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Nikon Coolpix 4500 Review

August 2002 | By Phil Askey


Preview based on a production Nikon Coolpix 4500, Firmware v1.1

The new Coolpix 4500 was announced on May 29th, 2002 as part of a trio of new Coolpix digital cameras from Nikon. It is the step up in resolution and features for the now distinctive split-bodied Coolpix design. The 4500 carries on from the 995 (although its neat design is more like the 950 / 990). This camera has a four megapixel CCD sensor, four times optical zoom lens, an all metallic body and flush fitting pop-up flash unit. The camera is noticeably smaller and narrower than the 990 and 995 thanks to the use of a Nikon's EN-EL1 Lithium-Ion rechargeable battery.

Many people will consider this camera to be the true upgrade to the 990, in each previous succession of split bodied Coolpix digital cameras we saw in increase in resolution (1.2, 1.92, 3.14 megapixels). The 995 however offered only a few new features and a 4x optical zoom lens. It wasn't the four megapixel Coolpix most were expecting, this camera is.

Regional differences

Note that we had a European Coolpix 4500 for this preview article. The Europe (and Canada) model has a red stripe on the hand grip (on the left above), the US model has a green stripe (on the right above), otherwise the two are identical. Personally I prefer the red stripe which is such a part of Nikon's design history.


Heritage

The Coolpix 900/900s

The "9 series" range started back in 1998 with the 1.2 megapixel, 3x zoom, Nikon Coolpix 900 (E900), soon to be followed by the updated 900s (E910) this was the first time we saw the swivel design and also opened peoples eyes as to what a digital camera was capable of. I admit my first (real) digital camera was a Nikon Coolpix 900s.

The Coolpix 950

In 1999 came the 1.92 megapixel, 3x zoom, Coolpix 950, a completely re-engineered camera of a quality over and above what we'd seen in the 900. It was well received by reviewers and owners alike, despite some shortcomings (chromatic aberrations and a few non-ergonomic functions) it soon became the de facto 2 megapixel digital camera (and is still used for comparison purposes today). Many other 2 megapixel digital cameras came, despite some very close competition (Olympus C-2000Z & C-2020Z) the Coolpix remained the favourite prosumer digital camera.

The Coolpix 990

In 2000 we saw the 3.14 megapixel, 3x zoom, Coolpix 990. Not just a step forward in resolution the 990 had improved ergonomics, better build quality and a raft of new "prosumer" features which delighted both Coolpix aficionado's and new buyers alike. The 990 saw the introduction of the 5-area spot AF, focus confirmation, a new aperture diaphragm, USB connectivity, sharpness control, histogram and highlighting, fine tuneable white balance and many more. The 990 soon established itself as the top 3 megapixel consumer digital, the one all other manufacturers aimed to beat.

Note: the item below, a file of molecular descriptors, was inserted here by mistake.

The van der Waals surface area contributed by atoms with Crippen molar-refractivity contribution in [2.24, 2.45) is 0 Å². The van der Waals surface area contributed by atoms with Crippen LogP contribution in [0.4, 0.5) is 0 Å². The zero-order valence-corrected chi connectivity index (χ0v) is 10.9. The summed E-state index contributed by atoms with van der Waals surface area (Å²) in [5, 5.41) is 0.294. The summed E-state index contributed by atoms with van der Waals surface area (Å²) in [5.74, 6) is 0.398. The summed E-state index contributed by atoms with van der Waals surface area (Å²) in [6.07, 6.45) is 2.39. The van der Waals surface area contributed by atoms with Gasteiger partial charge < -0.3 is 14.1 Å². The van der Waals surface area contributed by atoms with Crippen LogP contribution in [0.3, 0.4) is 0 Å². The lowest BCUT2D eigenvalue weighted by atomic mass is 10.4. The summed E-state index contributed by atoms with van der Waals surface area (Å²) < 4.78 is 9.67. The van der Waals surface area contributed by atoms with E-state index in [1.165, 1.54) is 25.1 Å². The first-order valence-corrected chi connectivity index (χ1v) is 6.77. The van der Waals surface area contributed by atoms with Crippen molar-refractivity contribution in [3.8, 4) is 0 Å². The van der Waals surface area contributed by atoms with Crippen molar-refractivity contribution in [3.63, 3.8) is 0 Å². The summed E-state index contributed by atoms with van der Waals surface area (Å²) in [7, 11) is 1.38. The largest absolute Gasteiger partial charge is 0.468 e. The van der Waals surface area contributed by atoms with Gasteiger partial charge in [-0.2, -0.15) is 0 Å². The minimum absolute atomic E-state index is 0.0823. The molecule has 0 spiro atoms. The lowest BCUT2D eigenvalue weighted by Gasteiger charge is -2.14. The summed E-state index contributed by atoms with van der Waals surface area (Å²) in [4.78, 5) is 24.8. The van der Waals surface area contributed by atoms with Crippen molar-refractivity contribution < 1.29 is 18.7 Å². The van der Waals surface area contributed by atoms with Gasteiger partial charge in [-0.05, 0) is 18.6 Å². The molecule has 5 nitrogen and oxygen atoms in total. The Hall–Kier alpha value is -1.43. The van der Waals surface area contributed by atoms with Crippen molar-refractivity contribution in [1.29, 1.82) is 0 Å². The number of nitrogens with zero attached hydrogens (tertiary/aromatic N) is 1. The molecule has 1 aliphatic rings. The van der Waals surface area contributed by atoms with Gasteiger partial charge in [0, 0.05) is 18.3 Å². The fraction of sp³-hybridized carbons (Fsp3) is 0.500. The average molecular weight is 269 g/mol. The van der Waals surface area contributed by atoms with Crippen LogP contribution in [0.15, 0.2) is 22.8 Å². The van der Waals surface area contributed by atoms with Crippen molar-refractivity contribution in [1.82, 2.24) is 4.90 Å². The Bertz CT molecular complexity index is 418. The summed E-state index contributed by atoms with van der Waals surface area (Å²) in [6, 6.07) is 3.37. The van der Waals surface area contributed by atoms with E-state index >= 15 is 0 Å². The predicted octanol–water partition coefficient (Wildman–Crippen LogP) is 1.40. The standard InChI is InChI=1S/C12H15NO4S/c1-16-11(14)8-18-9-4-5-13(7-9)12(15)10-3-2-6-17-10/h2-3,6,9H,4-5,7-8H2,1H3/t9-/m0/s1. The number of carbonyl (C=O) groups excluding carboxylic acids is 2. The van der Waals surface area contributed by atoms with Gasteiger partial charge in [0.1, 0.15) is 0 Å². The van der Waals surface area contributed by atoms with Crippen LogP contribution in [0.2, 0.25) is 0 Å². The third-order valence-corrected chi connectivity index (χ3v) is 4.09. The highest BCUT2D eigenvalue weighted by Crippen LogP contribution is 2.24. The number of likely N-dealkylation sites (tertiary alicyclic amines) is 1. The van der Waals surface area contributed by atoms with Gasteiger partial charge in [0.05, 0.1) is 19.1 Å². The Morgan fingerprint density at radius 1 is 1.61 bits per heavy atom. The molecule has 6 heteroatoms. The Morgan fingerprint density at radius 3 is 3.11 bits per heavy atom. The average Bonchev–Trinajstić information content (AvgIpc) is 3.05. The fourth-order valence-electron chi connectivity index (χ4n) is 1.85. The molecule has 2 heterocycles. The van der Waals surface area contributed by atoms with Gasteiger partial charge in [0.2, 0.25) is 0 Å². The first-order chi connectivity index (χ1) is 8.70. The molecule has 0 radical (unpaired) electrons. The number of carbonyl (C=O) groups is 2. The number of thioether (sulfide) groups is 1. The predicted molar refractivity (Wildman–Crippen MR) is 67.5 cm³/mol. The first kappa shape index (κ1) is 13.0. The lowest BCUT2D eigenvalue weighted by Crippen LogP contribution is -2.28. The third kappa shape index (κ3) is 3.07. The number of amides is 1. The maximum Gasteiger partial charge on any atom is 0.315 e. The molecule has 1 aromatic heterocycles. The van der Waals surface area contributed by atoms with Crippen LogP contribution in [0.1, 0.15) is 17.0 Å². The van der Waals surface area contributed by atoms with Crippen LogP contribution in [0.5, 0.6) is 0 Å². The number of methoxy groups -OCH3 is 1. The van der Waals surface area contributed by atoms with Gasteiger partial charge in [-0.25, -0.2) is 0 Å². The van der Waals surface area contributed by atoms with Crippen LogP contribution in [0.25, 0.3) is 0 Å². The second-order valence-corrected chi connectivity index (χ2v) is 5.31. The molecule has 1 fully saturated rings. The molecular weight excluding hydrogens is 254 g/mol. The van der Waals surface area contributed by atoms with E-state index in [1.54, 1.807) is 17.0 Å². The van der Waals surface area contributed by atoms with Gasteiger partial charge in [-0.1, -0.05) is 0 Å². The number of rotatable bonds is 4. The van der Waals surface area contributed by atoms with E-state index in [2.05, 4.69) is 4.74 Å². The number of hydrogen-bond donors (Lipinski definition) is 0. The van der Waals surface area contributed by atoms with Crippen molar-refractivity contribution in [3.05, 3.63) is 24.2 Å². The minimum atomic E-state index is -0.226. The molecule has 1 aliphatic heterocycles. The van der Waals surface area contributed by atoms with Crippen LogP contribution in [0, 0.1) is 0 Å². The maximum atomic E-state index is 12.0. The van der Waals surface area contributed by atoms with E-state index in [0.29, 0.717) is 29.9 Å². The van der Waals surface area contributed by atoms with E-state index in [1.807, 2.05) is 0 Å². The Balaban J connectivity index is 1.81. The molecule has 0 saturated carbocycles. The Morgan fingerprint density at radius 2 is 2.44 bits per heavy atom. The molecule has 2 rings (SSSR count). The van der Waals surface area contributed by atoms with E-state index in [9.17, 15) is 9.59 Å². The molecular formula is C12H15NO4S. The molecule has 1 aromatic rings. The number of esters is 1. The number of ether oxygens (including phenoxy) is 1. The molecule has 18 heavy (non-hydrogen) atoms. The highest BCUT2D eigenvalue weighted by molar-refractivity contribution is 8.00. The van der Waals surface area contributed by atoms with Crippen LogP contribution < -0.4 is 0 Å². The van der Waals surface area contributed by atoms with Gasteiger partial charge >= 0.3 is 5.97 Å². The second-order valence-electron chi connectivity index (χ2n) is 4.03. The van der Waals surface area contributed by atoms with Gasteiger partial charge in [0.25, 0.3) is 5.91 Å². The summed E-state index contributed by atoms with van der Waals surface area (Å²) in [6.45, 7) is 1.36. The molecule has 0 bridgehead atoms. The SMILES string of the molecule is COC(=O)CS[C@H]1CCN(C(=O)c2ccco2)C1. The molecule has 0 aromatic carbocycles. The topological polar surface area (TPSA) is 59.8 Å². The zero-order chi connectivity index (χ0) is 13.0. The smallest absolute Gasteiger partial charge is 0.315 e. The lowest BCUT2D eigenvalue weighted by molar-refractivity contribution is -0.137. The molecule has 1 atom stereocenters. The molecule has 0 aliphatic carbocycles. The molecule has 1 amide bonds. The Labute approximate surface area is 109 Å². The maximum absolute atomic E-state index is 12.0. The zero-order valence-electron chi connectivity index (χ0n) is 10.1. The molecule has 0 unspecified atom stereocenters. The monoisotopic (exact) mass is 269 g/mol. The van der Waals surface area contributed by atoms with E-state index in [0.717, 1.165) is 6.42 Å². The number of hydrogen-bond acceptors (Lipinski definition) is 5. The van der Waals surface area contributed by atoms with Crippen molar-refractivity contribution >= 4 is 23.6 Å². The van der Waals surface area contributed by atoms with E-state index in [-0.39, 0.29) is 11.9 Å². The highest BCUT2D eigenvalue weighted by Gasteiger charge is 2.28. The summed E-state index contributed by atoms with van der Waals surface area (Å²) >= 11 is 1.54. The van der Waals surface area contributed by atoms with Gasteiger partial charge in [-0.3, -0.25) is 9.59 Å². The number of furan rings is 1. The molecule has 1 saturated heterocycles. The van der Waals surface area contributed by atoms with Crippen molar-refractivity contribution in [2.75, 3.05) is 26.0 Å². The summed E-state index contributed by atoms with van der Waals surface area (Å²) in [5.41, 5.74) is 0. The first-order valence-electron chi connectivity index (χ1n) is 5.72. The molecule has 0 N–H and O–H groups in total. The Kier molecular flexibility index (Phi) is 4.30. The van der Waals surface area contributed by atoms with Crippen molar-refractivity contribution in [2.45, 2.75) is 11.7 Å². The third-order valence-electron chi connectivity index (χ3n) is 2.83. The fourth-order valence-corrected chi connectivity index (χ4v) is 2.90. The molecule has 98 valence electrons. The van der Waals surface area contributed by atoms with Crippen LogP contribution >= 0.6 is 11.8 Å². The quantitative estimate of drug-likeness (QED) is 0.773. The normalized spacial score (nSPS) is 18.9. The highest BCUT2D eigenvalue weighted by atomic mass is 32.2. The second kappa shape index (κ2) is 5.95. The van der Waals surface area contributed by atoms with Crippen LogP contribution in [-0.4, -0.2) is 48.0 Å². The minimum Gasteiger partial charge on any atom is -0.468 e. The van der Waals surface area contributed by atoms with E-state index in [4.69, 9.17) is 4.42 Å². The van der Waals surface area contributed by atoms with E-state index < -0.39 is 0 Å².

The Coolpix 995

2001 brought us the 3.14 megapixel, 4x zoom, Coolpix 995. Seen by many as an interim camera the 995 also stepped away from the 990's clean design to an arguably uglier and more complicated design. The 995 introduced several new features such as support for Compact Flash Type II (although not officially the IBM Microdrive) as well as the pop-up flash and a 4x optical zoom lens (which did come in for criticism by some). This evolution also saw the lens portion of the body changed from metal to plastic, again not a popular move with Nikonians.


Evolution

Coolpix 4500 compared to Coolpix 995 (differences only)

  Nikon Coolpix 4500 Nikon Coolpix 995
 
Body All magnesium alloy LCD portion - magnesium alloy,
Lens portion - polycarbonate plastic
Sensor 4.13 megapixel 3.34 megapixel
Pixels effective 4.0 megapixel 3.2 megapixel
Max image size 2272 x 1704 2048 x 1536
Bulb exposure Max 5 minutes Max 1 minute
Scene modes 16 modes None
Panorama assist Yes No
Perspective correct Yes No
Multiple exposures Yes No
Saturation control +2 to -2, B&W, Sepia +1 to -2, B&W
Continuous • Continuous
• Multi-shot 16
• Ultra HS
• Continuous
• Multi-shot 16
• VGA Sequence
• Ultra HS
Audio clips Yes, attached in playback No
Movie clips 320 x 240, max 35 sec, with audio 320 x 240, max 40 sec, no audio
Storage CF Type I/II, Microdrive supported CF Type I/II, Microdrive not supported
JPEG format EXIF 2.2 (ExifPrint) EXIF 1.1
Pop-up flash Electronic release Mechanical release
LCD monitor 1.5" TFT LCD, 110,000 pixels 1.8" TFT LCD, 110,000 pixels
Frame coverage Viewfinder - 80%, LCD - 97% Viewfinder - 85%, LCD - 97%
Weight (inc batt.) 374 g (13.2 oz) 450 g (15.9 oz)
Dimensions 130 x 73 x 50 mm (5.1 x 2.9 x 2.0 in) 138 x 82 x 63 mm (5.2 x 3.2 x 2.5 in)


If you're new to digital photography you may wish to read the Digital Photography Glossary before diving into this article (it may help you understand some of the terms used).

Conclusion / Recommendation / Ratings are based on the opinion of the author.

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DPReview calibrate their monitors using Color Vision OptiCal at the (fairly well accepted) PC normal gamma 2.2, this means that on our monitors we can make out the difference between all of the (computer generated) grayscale blocks below. We recommend to make the most of this review you should be able to see the difference (at least) between X,Y and Z and ideally A,B and C.

This article is Copyright 2002 Phil Askey and the review in part or in whole may NOT be reproduced in any electronic or printed medium without prior permission from the author. For information on reproducing any part of this review (or any images) please contact: Phil Askey.

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